What Does This Have To Do With The Subject?
There was a time when diabetes was considered to be the most common cause of death among hemochromatotics, but since the discovery of insulin by Banting and Best, a liver tumour known as a “hepatoma” tops the list. Whatever the cause, serious liver diseases such as cirrhosis can cause a number of complications, including esophageal varices. Abnormally enlarged veins in the lower part of the esophagus can occur in 50% of patients with cirrhosis. It is when the root cause happens to be iron overload — as is the case with a dear and valued friend, at this moment — that I cannot help waving the banner once more! A fervent teetotaller, he has abstained from alcohol throughout his adult life, but what else is new? The initial pronouncement after diagnosis of liver cirrhosis, was “cause of varices: alcoholism”!
Signs of Hemochromatosis, The Insidious Killer
Diabetes, arthritis, a tan which never fades (even where the 'sun don't shine!'), chronic fatigue, abdominal pain, impotence, diminished libido, premature menopause, arrhythmia, cirrhosis of the liver — all can be the result of too much iron.
Hemochromatosis is also frequently misdiagnosed as chronic hepatitis, gall bladder and thyroid problems, polycythemia, and iron deficiency. As some sufferers exhibit pronounced mood swings and other personality changes such as severe depression, anger, confusion or diminished memory, they can be incorrectly treated for mental illness. In some cases Alzheimer’s has been suspected.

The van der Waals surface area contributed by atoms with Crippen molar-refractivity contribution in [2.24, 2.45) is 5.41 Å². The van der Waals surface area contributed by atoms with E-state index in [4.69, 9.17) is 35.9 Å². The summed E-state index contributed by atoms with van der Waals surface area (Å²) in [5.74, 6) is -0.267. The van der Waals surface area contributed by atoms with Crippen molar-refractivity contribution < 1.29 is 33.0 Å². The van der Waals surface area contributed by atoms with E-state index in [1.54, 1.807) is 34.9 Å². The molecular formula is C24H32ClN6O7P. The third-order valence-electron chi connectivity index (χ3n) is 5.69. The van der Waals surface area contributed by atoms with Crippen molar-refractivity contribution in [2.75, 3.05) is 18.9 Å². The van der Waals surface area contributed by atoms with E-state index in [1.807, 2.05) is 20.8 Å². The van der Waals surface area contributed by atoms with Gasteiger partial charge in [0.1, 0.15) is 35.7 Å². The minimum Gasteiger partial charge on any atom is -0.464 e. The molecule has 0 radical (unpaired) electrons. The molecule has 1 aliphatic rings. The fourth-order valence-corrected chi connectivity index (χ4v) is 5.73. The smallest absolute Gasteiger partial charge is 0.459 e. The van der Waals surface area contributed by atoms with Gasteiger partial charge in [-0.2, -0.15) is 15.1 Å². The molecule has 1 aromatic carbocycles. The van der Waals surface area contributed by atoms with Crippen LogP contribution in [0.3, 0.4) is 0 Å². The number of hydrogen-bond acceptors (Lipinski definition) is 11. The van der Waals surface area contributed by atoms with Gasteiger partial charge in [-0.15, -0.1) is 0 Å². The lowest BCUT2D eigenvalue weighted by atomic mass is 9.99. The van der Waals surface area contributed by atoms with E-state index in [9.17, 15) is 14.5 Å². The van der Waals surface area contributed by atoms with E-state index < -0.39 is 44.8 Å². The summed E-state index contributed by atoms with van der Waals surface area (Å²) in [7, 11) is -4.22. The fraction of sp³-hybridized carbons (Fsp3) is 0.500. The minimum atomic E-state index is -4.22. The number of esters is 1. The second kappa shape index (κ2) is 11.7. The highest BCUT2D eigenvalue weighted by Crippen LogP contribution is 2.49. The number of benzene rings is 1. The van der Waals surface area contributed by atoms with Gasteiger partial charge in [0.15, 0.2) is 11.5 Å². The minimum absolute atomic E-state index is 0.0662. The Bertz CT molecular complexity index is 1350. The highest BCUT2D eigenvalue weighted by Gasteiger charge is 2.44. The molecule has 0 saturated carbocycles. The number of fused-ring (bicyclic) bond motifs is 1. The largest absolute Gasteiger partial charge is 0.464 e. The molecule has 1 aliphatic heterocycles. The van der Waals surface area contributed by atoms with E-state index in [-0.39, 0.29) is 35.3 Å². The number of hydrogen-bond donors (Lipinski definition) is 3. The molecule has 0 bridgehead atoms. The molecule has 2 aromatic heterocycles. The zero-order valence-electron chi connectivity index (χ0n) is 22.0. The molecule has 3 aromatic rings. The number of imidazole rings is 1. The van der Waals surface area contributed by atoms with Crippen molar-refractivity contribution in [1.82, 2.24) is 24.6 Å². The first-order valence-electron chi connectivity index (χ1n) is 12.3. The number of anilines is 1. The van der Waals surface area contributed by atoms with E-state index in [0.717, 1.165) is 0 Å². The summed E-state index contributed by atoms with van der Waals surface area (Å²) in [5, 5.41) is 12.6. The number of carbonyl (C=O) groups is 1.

Only the correct tests will provide proof. A complete "iron study" to obtain the transferrin saturation percentage as well as the ferritin level is necessary, for hemoglobin is normal in hemochromatosis. If you have any of the above symptoms and your physician will not test you, find one who will. No one needs to suffer the ravages of hemochromatosis. While it is the most common genetic disease of all, it is the only one which is treatable, and also the only one of which all the suffering is preventable.